Opinion: Why GPAs at North Should Be Weighted

While colleges use many critical factors to determine whether or not students are a “good fit” for their on-campus communities, one of the most influential is students’ grade point average (GPA).


At North, GPAs are calculated on an unweighted scale, meaning that the difficulty of students’ courses do not positively impact their GPAs. In other words, receiving a given grade in any class—whether honors, AP, or regents-level—will have the same impact on a student’s GPA.

The above chart highlights the differences between weighted and unweighted GPAs, using a 4.0 scale. At North GPAs are calculated out of 100, not 4.0 (Source: APGuru.com).

Unlike North, many schools on Long Island, like Roslyn High School, for instance, use weighted GPA scales to better represent their students’ academic standing. Instead of delivering the equivalent letter grade to GPA conversion for every student in varying classes, a weighted GPA takes course difficulty into account, allowing ambitious students to attain GPAs higher than 100.


With regard to college applications, colleges look at students in the context of their high schools, meaning that students at North won’t be disadvantaged when compared to students coming from other high schools with weighted GPAs.


Nevertheless, the concern is more so about the students’ mental health when comparing themselves to their fellow schoolmates and friends from other schools. When individuals taking a few AP or honors classes have the same GPA as students with more rigorous schedules, schoolwork becomes both less valuable and less valid in the eyes of the latter.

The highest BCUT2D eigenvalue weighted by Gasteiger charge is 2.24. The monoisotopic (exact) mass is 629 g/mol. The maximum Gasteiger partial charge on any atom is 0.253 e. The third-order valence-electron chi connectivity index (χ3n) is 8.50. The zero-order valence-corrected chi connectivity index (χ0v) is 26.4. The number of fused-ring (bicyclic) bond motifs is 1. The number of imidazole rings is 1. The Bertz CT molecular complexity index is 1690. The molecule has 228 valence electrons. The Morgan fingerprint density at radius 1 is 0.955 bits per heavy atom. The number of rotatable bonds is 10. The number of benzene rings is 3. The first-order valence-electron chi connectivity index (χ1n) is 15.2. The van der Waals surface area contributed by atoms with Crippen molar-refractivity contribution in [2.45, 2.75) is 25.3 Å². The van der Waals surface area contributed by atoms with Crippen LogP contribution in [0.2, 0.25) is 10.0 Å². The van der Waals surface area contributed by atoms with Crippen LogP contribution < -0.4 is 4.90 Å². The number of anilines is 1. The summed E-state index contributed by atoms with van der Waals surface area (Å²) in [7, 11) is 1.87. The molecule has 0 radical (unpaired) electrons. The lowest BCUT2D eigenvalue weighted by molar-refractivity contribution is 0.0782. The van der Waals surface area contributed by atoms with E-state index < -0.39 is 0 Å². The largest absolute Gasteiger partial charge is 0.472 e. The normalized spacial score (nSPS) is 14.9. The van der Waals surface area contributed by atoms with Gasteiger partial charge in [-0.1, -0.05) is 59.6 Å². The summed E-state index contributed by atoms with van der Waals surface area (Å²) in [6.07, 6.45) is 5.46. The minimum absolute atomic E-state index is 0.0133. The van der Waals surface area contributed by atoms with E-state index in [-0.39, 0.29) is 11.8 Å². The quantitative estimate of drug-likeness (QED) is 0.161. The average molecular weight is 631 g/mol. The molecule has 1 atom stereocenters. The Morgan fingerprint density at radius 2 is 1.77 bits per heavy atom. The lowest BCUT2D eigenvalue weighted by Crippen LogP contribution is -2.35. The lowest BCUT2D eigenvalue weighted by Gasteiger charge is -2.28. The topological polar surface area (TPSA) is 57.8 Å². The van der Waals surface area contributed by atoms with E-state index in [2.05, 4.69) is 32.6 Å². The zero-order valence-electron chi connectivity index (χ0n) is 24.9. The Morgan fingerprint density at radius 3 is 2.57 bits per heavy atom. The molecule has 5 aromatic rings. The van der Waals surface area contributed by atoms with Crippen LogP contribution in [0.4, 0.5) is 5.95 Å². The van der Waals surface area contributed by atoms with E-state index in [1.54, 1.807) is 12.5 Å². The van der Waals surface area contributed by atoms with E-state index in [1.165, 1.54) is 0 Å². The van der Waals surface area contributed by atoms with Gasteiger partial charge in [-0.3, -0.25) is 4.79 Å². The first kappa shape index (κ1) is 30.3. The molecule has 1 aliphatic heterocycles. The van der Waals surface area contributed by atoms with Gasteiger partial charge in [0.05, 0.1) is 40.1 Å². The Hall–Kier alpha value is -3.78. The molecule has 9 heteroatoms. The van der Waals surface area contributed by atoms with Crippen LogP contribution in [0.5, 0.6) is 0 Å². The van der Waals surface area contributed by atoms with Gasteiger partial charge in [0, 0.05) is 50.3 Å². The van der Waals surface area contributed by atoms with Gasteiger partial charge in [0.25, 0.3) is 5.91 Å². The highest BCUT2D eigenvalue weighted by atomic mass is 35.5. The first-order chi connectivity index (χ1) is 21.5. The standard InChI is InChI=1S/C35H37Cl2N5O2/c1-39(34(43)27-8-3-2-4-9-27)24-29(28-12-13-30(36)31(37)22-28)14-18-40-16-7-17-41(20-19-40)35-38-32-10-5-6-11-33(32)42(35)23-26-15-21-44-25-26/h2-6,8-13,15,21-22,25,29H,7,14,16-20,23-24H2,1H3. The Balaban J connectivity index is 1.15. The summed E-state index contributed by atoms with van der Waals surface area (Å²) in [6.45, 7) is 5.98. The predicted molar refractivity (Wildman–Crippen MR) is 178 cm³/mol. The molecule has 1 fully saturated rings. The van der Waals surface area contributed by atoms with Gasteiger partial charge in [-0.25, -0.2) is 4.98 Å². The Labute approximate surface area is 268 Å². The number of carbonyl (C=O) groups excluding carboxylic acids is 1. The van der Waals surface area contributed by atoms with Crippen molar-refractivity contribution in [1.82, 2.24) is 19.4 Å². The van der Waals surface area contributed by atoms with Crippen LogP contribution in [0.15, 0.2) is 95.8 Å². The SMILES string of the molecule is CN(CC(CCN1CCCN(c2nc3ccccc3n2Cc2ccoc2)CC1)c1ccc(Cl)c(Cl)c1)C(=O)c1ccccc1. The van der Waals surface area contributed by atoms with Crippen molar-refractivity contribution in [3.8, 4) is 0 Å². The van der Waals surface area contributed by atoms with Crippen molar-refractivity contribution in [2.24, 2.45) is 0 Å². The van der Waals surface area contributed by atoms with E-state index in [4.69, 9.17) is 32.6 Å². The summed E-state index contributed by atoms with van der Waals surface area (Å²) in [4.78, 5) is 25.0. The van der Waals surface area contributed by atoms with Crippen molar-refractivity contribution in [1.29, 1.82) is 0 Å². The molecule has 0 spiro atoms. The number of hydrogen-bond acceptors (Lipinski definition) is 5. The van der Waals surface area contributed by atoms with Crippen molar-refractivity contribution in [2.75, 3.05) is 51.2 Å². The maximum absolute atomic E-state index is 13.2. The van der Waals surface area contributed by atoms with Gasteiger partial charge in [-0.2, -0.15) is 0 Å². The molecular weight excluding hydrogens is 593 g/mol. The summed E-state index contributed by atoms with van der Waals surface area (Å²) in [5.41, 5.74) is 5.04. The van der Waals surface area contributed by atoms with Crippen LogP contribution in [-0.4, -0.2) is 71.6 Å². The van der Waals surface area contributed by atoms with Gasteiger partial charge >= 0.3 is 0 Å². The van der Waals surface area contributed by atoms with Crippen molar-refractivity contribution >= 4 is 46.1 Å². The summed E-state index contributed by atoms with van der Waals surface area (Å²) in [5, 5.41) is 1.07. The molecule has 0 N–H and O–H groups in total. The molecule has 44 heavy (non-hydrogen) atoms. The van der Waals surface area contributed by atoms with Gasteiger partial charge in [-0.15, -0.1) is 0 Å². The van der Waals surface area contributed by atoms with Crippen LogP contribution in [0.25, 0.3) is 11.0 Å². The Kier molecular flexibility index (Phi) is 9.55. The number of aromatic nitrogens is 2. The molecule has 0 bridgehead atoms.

Whether GPAs are weighted or unweighted doesn’t play a huge factor in college admissions, but it does impact students’ mental health and drive to challenge themselves in school (Credit: Prep Expert).

“It really sucks to see kids who, for example, take a bunch of regular classes have the same GPA as kids who take a bunch of harder classes,” said junior Brandon Sharif. “Those who work really hard and take hard classes should be rewarded with a weighted GPA that displays their hard work in numbers,” he added. 


This concern, along with the recent removal of AP points, has left many students reluctant to continue with rigorous courses that will ultimately be detrimental to their GPA. Many students also remain perplexed as to how they can improve their grades over the course of the school year. 


It seems only fair that North encourages and rewards students taking more difficult courses through weighting GPAs. This change will not only encourage students to challenge themselves academically, but will also benefit hardworking students and contribute to a more rigorous intellectual environment at North.